Compressor 16 utilizing the present invention is a single-stage machine, however it should be understood that multiple stages may be utilized in the practice of the present invention without departing from the teachings contained herein. Compressor 16 includes an axially aligned inlet 24 that directs incoming refrigerant into a rotating impeller assembly 26 through a series of adjustable inlet guide vanes 28. Refrigerant moving through impeller assembly 26 is turned radially into a diffuser section 30. Diffuser section 30 surrounds impeller assembly 26 and serves to direct refrigerant into a torodial-shaped volute 32. Impeller assembly 26 is rotatably connected to a driveshaft 34 which is coupled to an electrical drive motor 36.
A pulley and cable mechanism 38 uniformly adjusts the position of each guide vane 28 in response to a control signal from flow control unit 40, so as to regulate the flow of refrigerant through compressor 16.
Diffuser section 30 includes a radially disposed stationary wall 42 that forms the back of diffuser passage 44. A movable wall 46 forms the opposite or front part of diffuser passage 44. Movable wall 46 moves axially towards and away from stationary wall 42 to alter the width of diffuser passage 44. By varying the width of diffuser passage 44, the flow of refrigerant through diffuser section 30 can be closely controlled to avoid surging at reduced flow rates, thereby improving the operating efficiency of compressor 16. Furthermore, by continually tracking the lift and flow of compressor 16, it is possible to hold compressor 16 at an optimum operating point close to the surge line without encountering stall.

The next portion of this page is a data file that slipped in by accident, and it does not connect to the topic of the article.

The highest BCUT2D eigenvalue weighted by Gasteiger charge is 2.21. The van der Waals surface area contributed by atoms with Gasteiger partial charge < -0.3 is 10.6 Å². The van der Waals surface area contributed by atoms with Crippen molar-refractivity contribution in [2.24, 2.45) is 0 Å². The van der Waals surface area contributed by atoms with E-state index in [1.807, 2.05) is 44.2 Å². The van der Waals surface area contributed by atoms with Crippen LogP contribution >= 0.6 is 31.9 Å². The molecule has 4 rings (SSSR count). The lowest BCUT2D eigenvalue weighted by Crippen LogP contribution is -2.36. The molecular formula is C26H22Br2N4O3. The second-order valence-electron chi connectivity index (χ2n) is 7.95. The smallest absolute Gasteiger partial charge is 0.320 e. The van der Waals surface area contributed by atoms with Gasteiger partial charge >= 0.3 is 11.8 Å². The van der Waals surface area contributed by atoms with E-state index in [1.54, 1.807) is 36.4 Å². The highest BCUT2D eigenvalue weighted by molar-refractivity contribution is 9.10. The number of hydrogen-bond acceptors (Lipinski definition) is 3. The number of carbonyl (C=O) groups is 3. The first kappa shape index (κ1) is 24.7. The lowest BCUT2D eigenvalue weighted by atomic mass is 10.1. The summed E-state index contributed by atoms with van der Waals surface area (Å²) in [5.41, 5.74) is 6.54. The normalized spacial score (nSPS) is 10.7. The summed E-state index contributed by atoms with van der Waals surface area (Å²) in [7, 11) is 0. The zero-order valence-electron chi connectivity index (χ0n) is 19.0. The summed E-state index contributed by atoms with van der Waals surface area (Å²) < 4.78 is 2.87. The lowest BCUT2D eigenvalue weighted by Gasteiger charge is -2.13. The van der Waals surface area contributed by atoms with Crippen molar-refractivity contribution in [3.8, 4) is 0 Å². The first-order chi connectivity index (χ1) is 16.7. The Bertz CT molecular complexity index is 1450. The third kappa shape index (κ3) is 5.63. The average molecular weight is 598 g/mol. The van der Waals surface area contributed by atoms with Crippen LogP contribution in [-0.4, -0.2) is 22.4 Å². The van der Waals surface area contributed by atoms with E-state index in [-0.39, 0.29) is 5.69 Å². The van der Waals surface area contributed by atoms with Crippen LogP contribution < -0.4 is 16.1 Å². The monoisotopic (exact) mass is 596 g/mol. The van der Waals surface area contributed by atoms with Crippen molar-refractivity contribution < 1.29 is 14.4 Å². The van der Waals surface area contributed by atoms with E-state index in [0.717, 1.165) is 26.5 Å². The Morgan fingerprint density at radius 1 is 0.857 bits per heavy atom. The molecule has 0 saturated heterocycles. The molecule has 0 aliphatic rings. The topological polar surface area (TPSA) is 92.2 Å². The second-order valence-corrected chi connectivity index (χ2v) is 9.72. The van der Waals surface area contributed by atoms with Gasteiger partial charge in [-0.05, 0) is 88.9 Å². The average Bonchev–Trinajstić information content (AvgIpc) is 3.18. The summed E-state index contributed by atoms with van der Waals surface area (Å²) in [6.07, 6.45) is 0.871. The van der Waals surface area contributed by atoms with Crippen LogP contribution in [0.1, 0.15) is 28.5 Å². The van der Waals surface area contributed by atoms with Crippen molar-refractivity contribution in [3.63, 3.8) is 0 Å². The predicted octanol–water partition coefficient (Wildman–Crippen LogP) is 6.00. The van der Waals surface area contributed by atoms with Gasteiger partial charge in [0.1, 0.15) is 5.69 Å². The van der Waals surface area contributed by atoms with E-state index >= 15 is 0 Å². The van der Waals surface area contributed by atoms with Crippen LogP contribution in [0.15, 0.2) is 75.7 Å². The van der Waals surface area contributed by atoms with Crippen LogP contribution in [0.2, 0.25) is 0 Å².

Movable wall 46 is secured to a generally annular carriage 48 that is slidably contained between shroud 50 and compressor casing 52. Movable wall 46 is secured to carriage 48 in any suitable manner so that both move together towards and away from stationary wall 42. A series of diffuser vanes 54 pass through complementary-shaped openings (not shown) in movable wall 46 and are held in biasing contact against stationary wall 42 by means of springs 56.